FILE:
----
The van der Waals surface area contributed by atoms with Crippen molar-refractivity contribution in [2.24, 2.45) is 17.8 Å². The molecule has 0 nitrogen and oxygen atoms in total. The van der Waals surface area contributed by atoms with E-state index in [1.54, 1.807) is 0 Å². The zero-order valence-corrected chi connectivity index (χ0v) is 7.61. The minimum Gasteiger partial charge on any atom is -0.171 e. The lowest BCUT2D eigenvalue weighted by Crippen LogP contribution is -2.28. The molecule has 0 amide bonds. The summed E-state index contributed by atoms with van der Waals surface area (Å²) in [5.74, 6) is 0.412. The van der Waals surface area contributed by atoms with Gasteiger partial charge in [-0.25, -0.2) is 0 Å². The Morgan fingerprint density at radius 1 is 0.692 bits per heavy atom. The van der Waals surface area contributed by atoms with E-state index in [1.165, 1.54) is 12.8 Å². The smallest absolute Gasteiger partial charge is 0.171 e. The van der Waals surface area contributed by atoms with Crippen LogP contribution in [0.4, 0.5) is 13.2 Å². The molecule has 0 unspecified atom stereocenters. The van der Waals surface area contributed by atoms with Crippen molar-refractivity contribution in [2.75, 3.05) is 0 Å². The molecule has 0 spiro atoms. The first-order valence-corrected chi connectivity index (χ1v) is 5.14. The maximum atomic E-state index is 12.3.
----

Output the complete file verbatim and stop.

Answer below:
The van der Waals surface area contributed by atoms with Crippen molar-refractivity contribution in [2.24, 2.45) is 17.8 Å². The molecule has 0 nitrogen and oxygen atoms in total. The van der Waals surface area contributed by atoms with E-state index in [1.54, 1.807) is 0 Å². The zero-order valence-corrected chi connectivity index (χ0v) is 7.61. The minimum Gasteiger partial charge on any atom is -0.171 e. The lowest BCUT2D eigenvalue weighted by Crippen LogP contribution is -2.28. The molecule has 0 amide bonds. The summed E-state index contributed by atoms with van der Waals surface area (Å²) in [5.74, 6) is 0.412. The van der Waals surface area contributed by atoms with Gasteiger partial charge in [-0.25, -0.2) is 0 Å². The Morgan fingerprint density at radius 1 is 0.692 bits per heavy atom. The van der Waals surface area contributed by atoms with E-state index in [1.165, 1.54) is 12.8 Å². The smallest absolute Gasteiger partial charge is 0.171 e. The van der Waals surface area contributed by atoms with Crippen LogP contribution in [0.4, 0.5) is 13.2 Å². The molecule has 0 unspecified atom stereocenters. The van der Waals surface area contributed by atoms with Crippen molar-refractivity contribution in [2.75, 3.05) is 0 Å². The molecule has 0 spiro atoms. The first-order valence-corrected chi connectivity index (χ1v) is 5.14. The maximum atomic E-state index is 12.3.